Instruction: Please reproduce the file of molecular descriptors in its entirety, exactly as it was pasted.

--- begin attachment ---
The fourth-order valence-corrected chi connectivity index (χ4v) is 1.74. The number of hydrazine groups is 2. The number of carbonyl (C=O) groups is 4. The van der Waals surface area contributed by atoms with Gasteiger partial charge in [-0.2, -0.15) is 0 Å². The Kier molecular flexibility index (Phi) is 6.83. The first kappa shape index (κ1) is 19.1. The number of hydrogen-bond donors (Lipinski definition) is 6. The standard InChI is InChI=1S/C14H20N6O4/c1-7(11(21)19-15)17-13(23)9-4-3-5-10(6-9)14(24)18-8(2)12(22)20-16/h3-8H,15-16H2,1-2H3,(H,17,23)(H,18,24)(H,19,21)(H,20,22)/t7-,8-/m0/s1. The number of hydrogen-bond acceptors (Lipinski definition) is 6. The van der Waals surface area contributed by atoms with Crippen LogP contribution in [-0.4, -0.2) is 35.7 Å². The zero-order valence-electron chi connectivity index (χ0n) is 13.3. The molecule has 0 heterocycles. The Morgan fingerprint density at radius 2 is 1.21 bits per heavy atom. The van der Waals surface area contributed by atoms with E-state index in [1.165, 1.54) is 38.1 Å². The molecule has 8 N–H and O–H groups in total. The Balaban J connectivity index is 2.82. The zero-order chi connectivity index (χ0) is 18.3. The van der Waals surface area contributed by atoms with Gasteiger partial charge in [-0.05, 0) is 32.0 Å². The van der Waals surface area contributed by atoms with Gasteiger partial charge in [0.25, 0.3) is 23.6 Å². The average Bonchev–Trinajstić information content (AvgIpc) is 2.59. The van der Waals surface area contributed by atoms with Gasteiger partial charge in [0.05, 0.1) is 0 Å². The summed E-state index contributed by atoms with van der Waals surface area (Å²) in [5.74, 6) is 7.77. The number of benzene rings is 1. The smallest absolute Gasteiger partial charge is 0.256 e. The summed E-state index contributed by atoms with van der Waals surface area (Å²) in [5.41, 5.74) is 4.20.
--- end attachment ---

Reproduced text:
The fourth-order valence-corrected chi connectivity index (χ4v) is 1.74. The number of hydrazine groups is 2. The number of carbonyl (C=O) groups is 4. The van der Waals surface area contributed by atoms with Gasteiger partial charge in [-0.2, -0.15) is 0 Å². The Kier molecular flexibility index (Phi) is 6.83. The first kappa shape index (κ1) is 19.1. The number of hydrogen-bond donors (Lipinski definition) is 6. The standard InChI is InChI=1S/C14H20N6O4/c1-7(11(21)19-15)17-13(23)9-4-3-5-10(6-9)14(24)18-8(2)12(22)20-16/h3-8H,15-16H2,1-2H3,(H,17,23)(H,18,24)(H,19,21)(H,20,22)/t7-,8-/m0/s1. The number of hydrogen-bond acceptors (Lipinski definition) is 6. The van der Waals surface area contributed by atoms with Crippen LogP contribution in [-0.4, -0.2) is 35.7 Å². The zero-order valence-electron chi connectivity index (χ0n) is 13.3. The molecule has 0 heterocycles. The Morgan fingerprint density at radius 2 is 1.21 bits per heavy atom. The van der Waals surface area contributed by atoms with E-state index in [1.165, 1.54) is 38.1 Å². The molecule has 8 N–H and O–H groups in total. The Balaban J connectivity index is 2.82. The zero-order chi connectivity index (χ0) is 18.3. The van der Waals surface area contributed by atoms with Gasteiger partial charge in [-0.05, 0) is 32.0 Å². The van der Waals surface area contributed by atoms with Gasteiger partial charge in [0.25, 0.3) is 23.6 Å². The average Bonchev–Trinajstić information content (AvgIpc) is 2.59. The van der Waals surface area contributed by atoms with Gasteiger partial charge in [0.05, 0.1) is 0 Å². The summed E-state index contributed by atoms with van der Waals surface area (Å²) in [5.74, 6) is 7.77. The number of benzene rings is 1. The smallest absolute Gasteiger partial charge is 0.256 e. The summed E-state index contributed by atoms with van der Waals surface area (Å²) in [5.41, 5.74) is 4.20.